SI: How do you choose which topics to write about?
AR: I’ve developed a system, after eight years of food blogging, that works really well for me: I carry a camera everywhere. I take pictures of everything new that I eat. (If it’s something I’ve written about before, I don’t take pictures.) By Thursday, if I haven’t eaten enough new food, I force myself to either cook up something bloggable or to journey somewhere I can write about. The point is, by Sunday night, my camera (both my SLR and the one on my phone) should be so loaded with pictures that, come Monday morning, I’ll have plenty of material to write about for both my newsletter and my blog. The pictures trigger the writing.
SI: Let’s talk about writing. How did you learn to write, and how would you describe your style?
AR: It’s funny, I’ve discovered that I have two writing styles: the breezy, stream-of-consciousness, rough-around-the-edges style of writing that I do on my blog and then the more formal, thoughtful, polished writing that I do for other outlets (I have an article in January’s Food & Wine, for example, and a cookbook coming out from Artisan books that’s very fancy). This is purely a matter of practicality: if I want to do 4 to 5 picture-laden blog posts a week, I can’t polish them the way that I polish a piece of writing that I have weeks to fine tune. So I treat the blog writing like an e-mail to a friend; and I treat the fancy writing as a chance to really hone my craft. As far as style, though (which is what you really asked about), I’d say it’s freewheeling, offbeat and (hopefully) a little funny. I was a creative writing major in college and wrote a regular column for the paper there, so I think that’s where it all started.
SI: How about your MFA in dramatic writing from NYU’S Tisch School of the Arts? How does that help with blogging?
AR: It all comes down to storytelling. It’s not enough just to describe the food that you ate at dinner; if you do, unless you’re a poet, that’ll probably be very boring. Good food writing, like all good writing, is best when there’s a context, whether that’s the story of the chef who created the restaurant or the story of your journey getting to the restaurant (which is why, I think, my post about El Bulli was so popular).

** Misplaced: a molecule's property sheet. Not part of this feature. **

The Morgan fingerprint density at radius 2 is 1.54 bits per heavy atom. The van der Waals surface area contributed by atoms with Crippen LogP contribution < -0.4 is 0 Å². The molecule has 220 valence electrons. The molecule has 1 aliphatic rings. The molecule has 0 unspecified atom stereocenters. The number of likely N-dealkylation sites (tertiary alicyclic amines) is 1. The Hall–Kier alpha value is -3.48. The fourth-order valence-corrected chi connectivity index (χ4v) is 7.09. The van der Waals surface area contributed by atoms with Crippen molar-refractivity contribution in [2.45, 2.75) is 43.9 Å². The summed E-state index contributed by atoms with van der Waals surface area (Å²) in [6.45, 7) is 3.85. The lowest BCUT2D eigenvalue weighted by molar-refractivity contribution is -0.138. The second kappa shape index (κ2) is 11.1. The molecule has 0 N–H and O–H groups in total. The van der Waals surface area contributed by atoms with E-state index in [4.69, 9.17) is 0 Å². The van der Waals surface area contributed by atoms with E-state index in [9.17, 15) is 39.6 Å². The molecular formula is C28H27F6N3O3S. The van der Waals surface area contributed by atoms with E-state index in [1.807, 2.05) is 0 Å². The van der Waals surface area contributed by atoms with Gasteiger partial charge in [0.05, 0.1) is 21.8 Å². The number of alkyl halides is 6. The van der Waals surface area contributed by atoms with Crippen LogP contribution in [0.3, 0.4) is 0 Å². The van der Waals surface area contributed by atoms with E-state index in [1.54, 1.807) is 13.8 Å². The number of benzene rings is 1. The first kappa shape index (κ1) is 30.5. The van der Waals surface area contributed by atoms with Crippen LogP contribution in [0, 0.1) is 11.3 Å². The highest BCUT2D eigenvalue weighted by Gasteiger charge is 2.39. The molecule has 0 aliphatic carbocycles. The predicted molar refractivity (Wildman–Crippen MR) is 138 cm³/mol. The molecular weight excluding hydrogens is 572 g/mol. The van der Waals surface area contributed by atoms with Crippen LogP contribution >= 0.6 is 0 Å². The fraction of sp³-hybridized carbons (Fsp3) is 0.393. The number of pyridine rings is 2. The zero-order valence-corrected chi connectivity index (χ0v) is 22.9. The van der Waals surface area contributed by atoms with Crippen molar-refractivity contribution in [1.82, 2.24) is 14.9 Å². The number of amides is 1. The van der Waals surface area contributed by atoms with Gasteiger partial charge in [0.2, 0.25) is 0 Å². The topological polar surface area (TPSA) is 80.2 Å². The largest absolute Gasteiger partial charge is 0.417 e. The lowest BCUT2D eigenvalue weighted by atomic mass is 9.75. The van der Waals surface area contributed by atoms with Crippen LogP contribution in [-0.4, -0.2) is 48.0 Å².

|El Bulli post from “The Amateur Gourmet”|
SI: Who are your favorite food writers?
AR: Calvin Trillin really inspired me to become a food writer. The way that he balances humor, hard-working information and heart is always masterful. Having recently read Gabrielle Hamilton’s memoir, “Blood, Bones and Butter,” I have to push her to the top of the list as well; not only is she one of my favorite chefs (I love Prune in New York) but now she’s one of my favorite food writers.
SI: Anyone can be a published writer these days — it’s so easy to make a blog or self-publish a book. Does that enrich the food discussion or detract from it? How much expertise or experience does one need to write authoritatively?
AR: Here’s the thing about that, as one of my writing school teachers (Charlie Rubin) once told me: “Cream and bastards rise to the top.” Meaning, there can be a million food blogs out there, but how many of them are you actually reading? I think you’re aware of the good ones, or at least the ones that get themselves noticed. And in that sense, if we’re talking about quality writing that finds an audience, I think it’s all for the better. I feel enriched reading good food blogs the way that I do when I read a good food-related article in the newspaper; sometimes even more enriched. As far as having to have expertise or experience to write about food authoritatively, I think I’m living proof that, as long as you’re honest and thoughtful in your writing, even the most uninformed food writer might have something to say. Though after eight years, I’ll boost myself up to slightly under-informed food writer. That seems fairer.